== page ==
Illustrated by Quentin Blake, one of the most iconic children’s book illustrators ever, Matilda will always be a trip you’ll never forget. By stepping into this iconic children’s book once again, you, too, can be transported back into a world where magic is real, kindness wins, and grown-ups are pretty much always wrong.
"Bridge to Terabithia" by Katherine Paterson
Otherwise known as the universal tear-jerker, no matter your age — but we could all do with that once in a while, right? This 1977 classic centers on two children, Jesse Aarons and Leslie Burke. Leslie’s the new kid who moves in next door and beats Jesse in a footrace, which doesn’t exactly endear her to Jesse at first. But the two eventually become closer the more they get to know one another, up to the point that they create an imaginary kingdom in the woods together that they decide to call Terabithia.
That’s about as far as I can go without spoiling the rest of the story for anyone who hasn’t read Bridge to Terabithia yet, but suffice to say that what unfolds is a crazy, enchanting adventure that you’re not likely to forget. Everyone is due a visit to Terabithia at least once in their lives — and today might be the perfect day to make it.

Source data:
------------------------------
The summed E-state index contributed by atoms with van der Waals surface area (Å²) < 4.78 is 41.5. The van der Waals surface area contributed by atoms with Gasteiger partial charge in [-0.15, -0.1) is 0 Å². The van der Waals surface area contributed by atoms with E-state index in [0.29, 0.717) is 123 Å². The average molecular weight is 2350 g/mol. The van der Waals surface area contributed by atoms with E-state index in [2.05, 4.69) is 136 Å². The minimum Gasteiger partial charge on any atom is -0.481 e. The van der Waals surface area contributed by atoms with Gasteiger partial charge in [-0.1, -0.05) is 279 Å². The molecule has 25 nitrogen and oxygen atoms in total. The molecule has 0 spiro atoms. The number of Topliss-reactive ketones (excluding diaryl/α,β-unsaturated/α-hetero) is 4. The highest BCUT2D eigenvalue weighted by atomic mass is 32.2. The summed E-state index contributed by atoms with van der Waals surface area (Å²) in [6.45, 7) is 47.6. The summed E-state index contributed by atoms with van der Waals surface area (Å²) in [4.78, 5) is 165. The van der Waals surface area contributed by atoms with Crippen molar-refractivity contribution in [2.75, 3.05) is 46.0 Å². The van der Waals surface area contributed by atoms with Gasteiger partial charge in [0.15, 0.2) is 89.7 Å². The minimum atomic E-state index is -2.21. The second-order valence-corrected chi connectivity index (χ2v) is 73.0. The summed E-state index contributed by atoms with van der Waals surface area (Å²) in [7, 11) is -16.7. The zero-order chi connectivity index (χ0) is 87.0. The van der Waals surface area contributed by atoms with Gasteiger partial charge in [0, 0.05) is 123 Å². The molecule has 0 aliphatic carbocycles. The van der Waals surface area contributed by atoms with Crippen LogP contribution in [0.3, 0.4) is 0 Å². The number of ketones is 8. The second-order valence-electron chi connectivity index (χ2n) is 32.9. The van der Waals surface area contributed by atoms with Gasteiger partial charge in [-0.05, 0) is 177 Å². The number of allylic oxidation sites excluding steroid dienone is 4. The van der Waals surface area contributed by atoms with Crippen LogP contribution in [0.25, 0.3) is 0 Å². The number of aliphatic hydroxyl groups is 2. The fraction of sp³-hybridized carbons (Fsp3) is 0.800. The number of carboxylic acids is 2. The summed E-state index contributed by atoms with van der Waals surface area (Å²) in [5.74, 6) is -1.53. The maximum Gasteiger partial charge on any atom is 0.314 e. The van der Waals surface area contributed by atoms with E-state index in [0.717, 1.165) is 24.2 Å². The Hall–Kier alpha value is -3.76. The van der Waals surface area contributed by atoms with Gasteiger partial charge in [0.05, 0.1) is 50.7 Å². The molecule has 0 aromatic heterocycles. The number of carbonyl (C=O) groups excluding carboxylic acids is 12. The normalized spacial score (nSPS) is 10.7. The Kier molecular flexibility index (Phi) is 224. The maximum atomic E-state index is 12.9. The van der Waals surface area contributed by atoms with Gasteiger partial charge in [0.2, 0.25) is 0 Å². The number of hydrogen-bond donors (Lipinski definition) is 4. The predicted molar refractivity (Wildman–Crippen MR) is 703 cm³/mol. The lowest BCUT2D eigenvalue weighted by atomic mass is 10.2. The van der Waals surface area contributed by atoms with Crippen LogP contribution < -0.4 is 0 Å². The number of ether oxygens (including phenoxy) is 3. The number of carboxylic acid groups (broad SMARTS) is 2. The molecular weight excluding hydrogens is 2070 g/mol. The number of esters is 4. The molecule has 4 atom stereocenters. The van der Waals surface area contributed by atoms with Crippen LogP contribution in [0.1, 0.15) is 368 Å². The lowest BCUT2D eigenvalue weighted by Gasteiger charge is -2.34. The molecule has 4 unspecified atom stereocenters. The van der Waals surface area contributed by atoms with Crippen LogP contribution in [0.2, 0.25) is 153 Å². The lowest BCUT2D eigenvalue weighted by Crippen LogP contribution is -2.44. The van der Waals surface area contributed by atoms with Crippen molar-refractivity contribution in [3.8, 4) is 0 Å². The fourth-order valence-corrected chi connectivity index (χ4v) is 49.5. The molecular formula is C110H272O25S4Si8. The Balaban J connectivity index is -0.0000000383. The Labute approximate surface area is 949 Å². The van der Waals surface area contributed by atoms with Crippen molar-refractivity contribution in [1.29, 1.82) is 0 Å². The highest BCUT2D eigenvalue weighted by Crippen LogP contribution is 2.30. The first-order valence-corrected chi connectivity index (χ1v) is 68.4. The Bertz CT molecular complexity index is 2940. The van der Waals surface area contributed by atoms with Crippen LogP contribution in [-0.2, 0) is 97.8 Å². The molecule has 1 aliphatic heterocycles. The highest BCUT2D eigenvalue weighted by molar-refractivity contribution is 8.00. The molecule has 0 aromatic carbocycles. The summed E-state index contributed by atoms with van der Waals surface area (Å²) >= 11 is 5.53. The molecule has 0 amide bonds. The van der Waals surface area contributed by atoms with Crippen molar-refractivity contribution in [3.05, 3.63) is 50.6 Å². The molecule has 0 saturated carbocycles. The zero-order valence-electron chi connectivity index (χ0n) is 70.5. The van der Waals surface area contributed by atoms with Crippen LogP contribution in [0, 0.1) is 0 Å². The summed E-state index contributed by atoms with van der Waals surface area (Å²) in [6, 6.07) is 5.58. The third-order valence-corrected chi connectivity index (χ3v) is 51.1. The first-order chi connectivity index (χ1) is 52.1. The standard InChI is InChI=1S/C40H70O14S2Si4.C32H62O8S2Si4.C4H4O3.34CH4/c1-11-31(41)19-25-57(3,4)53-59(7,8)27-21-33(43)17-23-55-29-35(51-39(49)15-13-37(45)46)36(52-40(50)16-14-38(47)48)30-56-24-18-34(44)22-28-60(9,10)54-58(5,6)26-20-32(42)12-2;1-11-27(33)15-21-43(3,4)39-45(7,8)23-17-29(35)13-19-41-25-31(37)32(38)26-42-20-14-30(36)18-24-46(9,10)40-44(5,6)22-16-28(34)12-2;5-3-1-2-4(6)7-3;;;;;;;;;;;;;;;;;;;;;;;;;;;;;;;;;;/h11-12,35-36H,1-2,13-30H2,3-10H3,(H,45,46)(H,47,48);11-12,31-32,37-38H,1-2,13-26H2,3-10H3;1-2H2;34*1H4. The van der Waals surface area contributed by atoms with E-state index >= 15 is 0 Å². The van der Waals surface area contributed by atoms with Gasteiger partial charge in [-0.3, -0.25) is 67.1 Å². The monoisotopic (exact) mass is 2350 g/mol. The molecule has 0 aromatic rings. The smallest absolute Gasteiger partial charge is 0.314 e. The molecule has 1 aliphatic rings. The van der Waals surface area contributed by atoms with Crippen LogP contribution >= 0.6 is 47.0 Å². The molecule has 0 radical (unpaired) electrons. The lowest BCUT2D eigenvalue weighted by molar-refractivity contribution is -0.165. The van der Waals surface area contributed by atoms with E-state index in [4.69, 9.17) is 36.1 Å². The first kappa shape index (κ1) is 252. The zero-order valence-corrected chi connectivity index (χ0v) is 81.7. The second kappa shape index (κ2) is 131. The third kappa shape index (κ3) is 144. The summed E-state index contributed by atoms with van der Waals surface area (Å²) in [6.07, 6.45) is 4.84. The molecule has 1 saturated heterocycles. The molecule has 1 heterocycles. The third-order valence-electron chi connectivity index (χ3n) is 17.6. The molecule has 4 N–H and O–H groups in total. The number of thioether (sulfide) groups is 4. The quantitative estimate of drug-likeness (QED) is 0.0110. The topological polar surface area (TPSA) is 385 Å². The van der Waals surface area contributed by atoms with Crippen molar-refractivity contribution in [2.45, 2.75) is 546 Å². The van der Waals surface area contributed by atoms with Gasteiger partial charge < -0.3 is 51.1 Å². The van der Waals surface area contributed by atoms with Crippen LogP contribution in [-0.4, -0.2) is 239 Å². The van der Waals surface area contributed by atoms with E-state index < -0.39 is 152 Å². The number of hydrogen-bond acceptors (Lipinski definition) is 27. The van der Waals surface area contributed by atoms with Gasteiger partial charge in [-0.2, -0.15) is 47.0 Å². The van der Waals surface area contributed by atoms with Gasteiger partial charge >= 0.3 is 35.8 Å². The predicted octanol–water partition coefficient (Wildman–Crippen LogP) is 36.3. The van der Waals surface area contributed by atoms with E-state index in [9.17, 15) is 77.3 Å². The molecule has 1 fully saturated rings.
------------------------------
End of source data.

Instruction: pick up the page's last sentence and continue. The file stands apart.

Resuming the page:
"The Giver" by Lois Lowry
If you haven’t read Lois Lowry’s The Giver yet, run and do not walk to your local (or virtual) library. This slim children’s book has long been a staple on school reading lists, and for good reason: it’s mind-blowingly good! More than that, it’s a thoughtful, impactful, and wise meditation on utopias — one that was written way ahead of its time and directly confronts the cost of a society that runs on the idea of “Sameness.”
Here’s a quick recap: Jonas is a 12-year-old boy who is about to be initiated and given a role in his Community, which has stamped out color, memory, choice, and individuality in order to uphold true equality. So when Jonas receives his assignment to be the next Receiver of Memory, he’s surprised, to say the least: it’s a lonely and mysterious position about which not much is known. But that’s not the end of the shocking things that he’ll learn: what he discovers while learning from the current Receiver will irreversibly shake his worldview and conscience — and perhaps that of his Community, as well.
"Frog and Toad" by Arnold Lobel
Quite simply a children’s book masterpiece, Arnold Lobel’s beloved Frog and Toad is a bit more of a throwback than the others: this series is largely meant for early readers, with its straightforward language and uncomplicated pictures. Yet its lessons and themes remain applicable even if you’ve grown up. Who, for instance, can’t relate to this adventure where Frog and Toad (literally) can’t stop eating cookies? Or this heartwarming story where Frog and Toad secretly rake each other’s leaves, just to make the other happier? In times that are increasingly troubling, Frog and Toad might be the perfect balm — a temporary escape into a much simpler world.
What beloved children's books will you be revisiting?
To leave a comment